Tuesday, September 23, 2014
'Go Lightly' with Ellen Turrietta
[Photo from August by James Maher]
Back on Aug. 27, we featured Ellen Turrietta in our weekly Out and About in the East Village feature.
At that time, she had been camped outside a building on East Seventh Street between First Avenue and Second Avenue for several weeks. She had set up a fake barber shop. And a leather shop, among other things. There was a surprisingly intense debate among readers about all this. Was it some kind of performance art? Or was she out there where the trains don't run?
Since then several readers told us about the existence of "Go Lightly," described on YouTube (and uploaded in June) as a "psychologically intense portrait of a former fashion model living in New York. This film explores themes of masochism and exploitation."
We asked Brooklyn-based writer-filmmaker Forrest McCuller a few questions about his "Go Lightly."
How did you meet Ellen?
I met Ellen while I was working at a coffee shop. I think it was in May.
I am usually guarded when I am working in food service. I am a writer. I do not have any small talk.
But Ellen is good at engaging people. She can slice through introversion. I found her to be an interesting and challenging person. She can express her inner world and make it vivid. She has a lot of insight.
That is a good word for it: insight. She looks inward to understand the outside world. It is a strategy with a limited applicability contingent on the breadth of the mind in question. Ellen has come a long way on her wits. It is egotism, but if you think that it is not practical I'd challenge you to go stand outside in the street for a month and see how you fare.
I am not saying that she is self-made. Few people pass that test. But the opportunities that she gets, at least as long as I've known her — and I think since she left home in her teens — she has gotten because she impresses people. She is sharp and straightforward. One thing I've learned watching her: you get a lot more out of people if you tell them what you want right away than by any underhanded plot. She lives off of that idea.
At what point did you know that you wanted to film her?
The first time I hung around with Ellen outside my job she told me about her life, and I told her about my filmmaking. I like to make documentaries with characters who seem unreliable. That way you get a notion of the person without the false sense of certainty that a lot of documentaries sell.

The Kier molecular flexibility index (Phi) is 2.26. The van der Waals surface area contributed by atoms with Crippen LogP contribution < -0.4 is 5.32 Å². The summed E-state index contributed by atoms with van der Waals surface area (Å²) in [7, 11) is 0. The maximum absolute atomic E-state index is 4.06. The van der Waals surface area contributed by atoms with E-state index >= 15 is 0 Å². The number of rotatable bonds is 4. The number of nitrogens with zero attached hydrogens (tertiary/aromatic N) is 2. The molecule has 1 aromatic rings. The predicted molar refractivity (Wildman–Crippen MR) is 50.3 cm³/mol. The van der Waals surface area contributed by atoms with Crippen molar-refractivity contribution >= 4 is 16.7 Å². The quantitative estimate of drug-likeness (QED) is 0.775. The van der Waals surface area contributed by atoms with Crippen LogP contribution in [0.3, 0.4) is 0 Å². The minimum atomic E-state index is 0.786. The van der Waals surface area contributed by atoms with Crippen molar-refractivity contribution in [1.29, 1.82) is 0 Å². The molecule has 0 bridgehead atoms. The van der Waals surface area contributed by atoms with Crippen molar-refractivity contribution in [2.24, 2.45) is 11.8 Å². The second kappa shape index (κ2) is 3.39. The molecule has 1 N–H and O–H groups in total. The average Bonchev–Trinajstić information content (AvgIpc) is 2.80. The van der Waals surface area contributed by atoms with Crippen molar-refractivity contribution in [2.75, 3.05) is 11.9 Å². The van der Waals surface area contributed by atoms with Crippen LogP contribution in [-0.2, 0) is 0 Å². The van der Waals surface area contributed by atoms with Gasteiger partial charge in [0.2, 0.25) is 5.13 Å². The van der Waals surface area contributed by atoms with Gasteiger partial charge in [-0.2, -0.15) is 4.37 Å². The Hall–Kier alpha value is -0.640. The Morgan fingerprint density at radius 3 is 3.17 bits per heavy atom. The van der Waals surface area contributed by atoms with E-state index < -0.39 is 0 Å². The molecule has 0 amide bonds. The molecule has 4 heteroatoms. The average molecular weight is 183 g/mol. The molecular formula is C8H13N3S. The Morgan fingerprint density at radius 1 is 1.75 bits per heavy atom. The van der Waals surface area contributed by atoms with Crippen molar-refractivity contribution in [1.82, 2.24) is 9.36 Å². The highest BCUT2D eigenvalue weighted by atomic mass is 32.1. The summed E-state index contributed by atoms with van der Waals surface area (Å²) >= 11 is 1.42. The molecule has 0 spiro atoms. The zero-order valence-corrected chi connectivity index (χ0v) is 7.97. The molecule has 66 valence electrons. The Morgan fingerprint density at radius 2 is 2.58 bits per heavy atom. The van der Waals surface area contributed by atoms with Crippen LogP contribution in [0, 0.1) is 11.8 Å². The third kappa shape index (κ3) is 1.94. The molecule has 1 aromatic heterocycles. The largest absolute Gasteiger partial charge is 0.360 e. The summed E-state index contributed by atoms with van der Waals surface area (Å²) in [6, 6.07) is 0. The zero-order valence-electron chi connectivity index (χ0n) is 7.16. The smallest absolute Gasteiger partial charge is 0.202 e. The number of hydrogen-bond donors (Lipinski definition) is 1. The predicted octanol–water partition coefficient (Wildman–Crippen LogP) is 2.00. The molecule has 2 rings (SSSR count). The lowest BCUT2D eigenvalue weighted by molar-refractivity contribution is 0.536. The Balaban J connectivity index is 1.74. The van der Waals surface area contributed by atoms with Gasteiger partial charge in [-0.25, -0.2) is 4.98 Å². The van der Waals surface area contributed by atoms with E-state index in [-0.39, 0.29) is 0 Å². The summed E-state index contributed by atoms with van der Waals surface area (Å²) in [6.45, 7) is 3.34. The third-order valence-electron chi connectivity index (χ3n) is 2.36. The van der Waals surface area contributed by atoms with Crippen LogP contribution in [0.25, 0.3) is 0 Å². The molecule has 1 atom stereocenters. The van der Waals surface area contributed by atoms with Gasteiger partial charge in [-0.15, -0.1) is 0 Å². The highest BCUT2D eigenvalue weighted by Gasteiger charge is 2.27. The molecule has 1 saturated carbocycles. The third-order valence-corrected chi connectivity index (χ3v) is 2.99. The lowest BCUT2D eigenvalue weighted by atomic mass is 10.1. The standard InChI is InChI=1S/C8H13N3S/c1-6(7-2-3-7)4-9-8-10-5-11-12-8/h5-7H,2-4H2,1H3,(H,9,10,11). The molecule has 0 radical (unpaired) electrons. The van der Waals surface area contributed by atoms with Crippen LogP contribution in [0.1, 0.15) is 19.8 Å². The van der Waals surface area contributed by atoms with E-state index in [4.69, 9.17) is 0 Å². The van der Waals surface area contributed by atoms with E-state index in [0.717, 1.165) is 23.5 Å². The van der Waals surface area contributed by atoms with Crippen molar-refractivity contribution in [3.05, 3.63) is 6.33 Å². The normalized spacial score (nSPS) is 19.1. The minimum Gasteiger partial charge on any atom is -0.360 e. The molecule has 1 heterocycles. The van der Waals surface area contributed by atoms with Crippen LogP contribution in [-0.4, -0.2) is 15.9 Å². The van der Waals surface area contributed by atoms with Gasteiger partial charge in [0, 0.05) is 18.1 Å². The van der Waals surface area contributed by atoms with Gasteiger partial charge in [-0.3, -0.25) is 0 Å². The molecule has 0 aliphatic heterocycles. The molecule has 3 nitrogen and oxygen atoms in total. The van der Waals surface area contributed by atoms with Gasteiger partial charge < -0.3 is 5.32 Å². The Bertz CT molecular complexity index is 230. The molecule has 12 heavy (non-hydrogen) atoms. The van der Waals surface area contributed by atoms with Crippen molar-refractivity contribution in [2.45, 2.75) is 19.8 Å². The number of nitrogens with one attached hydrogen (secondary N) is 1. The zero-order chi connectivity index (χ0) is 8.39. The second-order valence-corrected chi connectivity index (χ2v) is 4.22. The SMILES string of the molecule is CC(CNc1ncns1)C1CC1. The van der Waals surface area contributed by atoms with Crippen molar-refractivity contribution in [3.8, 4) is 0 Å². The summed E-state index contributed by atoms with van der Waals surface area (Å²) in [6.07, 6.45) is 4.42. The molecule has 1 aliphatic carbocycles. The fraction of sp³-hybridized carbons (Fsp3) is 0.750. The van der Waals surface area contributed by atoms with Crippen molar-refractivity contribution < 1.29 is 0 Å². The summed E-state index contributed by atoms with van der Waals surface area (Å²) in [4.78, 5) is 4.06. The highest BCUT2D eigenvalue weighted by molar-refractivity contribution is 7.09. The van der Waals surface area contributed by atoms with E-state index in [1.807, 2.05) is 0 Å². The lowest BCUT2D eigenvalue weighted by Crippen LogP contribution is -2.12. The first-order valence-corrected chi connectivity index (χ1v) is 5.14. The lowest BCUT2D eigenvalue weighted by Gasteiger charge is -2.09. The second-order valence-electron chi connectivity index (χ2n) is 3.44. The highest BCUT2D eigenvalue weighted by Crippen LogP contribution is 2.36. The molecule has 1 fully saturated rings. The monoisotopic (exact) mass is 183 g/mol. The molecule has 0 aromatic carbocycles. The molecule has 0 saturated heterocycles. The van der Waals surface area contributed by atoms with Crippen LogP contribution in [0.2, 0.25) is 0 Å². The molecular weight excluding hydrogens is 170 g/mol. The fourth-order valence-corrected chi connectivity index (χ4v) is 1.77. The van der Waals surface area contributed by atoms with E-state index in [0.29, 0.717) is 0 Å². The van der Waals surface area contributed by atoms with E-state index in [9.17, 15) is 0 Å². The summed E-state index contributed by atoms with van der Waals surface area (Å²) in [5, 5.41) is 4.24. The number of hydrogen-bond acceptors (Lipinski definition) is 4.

I described "The Fortune Tellers," a music documentary I made that does not attempt to sell music. Instead, it is a dark comedy. She liked the sound of what I was doing, and she mentioned wanting a film about her own life. Knowing what I knew about her life then, it seemed to me like any biographical portrait would be an exploitation film. I decided to make an anti-exploitation film.
I wanted to demonstrate Ellen rather than packaging her personality and selling it. The film is neither for or against her.
Did you give her any guidelines, or did she just start going?
I didn't give Ellen much direction while we were filming. I just talked to her. I wanted it to be as much like our previous conversations as possible.
It would not have been appropriate for me to give her too much direction. I would have been like a photographer demanding a model to strike postures. My intention was the opposite. I didn't want a model. I wanted to show Ellen.
Our feature on her generated 80 comments. What is your assessment of her?
She seems much healthier today than she was when I met her. She found a way to build a community around herself. I think that is helping her.
I understand people calling Ellen an anachronism in the East Village. Her performances aren't made to sell, and I suppose everyone is supposed to be scrambling for money right now (I won't speculate about her financial situation.)
But the problem with calling her behavior old-fashioned is that I don't know of any time when withdrawal from social etiquette has been broadly well-received. Ellen's ideals line up with her practices, and that happens to be a recipe for ostracism.
What are your plans for the film?
My plan for the film is to put it in front of a lot of eyes.
It's not an informational doc. It relates a tacit experience. For people to understand it at all they have to watch it.
Here's a preview.
You can find the 30-minute film here. (It's $5.)